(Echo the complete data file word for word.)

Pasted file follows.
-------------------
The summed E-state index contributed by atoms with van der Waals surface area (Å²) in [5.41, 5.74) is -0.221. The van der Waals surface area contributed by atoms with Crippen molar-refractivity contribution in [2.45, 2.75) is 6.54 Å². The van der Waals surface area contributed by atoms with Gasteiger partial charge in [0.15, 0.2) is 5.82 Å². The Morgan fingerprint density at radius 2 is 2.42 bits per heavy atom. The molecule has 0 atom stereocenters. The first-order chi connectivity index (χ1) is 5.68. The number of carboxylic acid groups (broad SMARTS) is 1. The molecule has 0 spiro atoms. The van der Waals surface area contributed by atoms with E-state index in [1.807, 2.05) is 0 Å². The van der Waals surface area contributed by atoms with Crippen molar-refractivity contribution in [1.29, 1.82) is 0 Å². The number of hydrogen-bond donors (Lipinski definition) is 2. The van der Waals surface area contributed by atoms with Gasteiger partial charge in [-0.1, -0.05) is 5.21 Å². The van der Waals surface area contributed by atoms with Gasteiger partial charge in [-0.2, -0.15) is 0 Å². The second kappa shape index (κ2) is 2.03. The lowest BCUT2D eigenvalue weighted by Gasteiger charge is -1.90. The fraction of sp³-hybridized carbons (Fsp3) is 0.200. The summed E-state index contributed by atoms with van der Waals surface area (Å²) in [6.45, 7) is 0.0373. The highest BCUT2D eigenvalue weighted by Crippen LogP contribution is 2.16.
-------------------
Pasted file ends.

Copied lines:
The summed E-state index contributed by atoms with van der Waals surface area (Å²) in [5.41, 5.74) is -0.221. The van der Waals surface area contributed by atoms with Crippen molar-refractivity contribution in [2.45, 2.75) is 6.54 Å². The van der Waals surface area contributed by atoms with Gasteiger partial charge in [0.15, 0.2) is 5.82 Å². The Morgan fingerprint density at radius 2 is 2.42 bits per heavy atom. The molecule has 0 atom stereocenters. The first-order chi connectivity index (χ1) is 5.68. The number of carboxylic acid groups (broad SMARTS) is 1. The molecule has 0 spiro atoms. The van der Waals surface area contributed by atoms with E-state index in [1.807, 2.05) is 0 Å². The van der Waals surface area contributed by atoms with Crippen molar-refractivity contribution in [1.29, 1.82) is 0 Å². The number of hydrogen-bond donors (Lipinski definition) is 2. The van der Waals surface area contributed by atoms with Gasteiger partial charge in [-0.1, -0.05) is 5.21 Å². The van der Waals surface area contributed by atoms with Gasteiger partial charge in [-0.2, -0.15) is 0 Å². The second kappa shape index (κ2) is 2.03. The lowest BCUT2D eigenvalue weighted by Gasteiger charge is -1.90. The fraction of sp³-hybridized carbons (Fsp3) is 0.200. The summed E-state index contributed by atoms with van der Waals surface area (Å²) in [6.45, 7) is 0.0373. The highest BCUT2D eigenvalue weighted by Crippen LogP contribution is 2.16.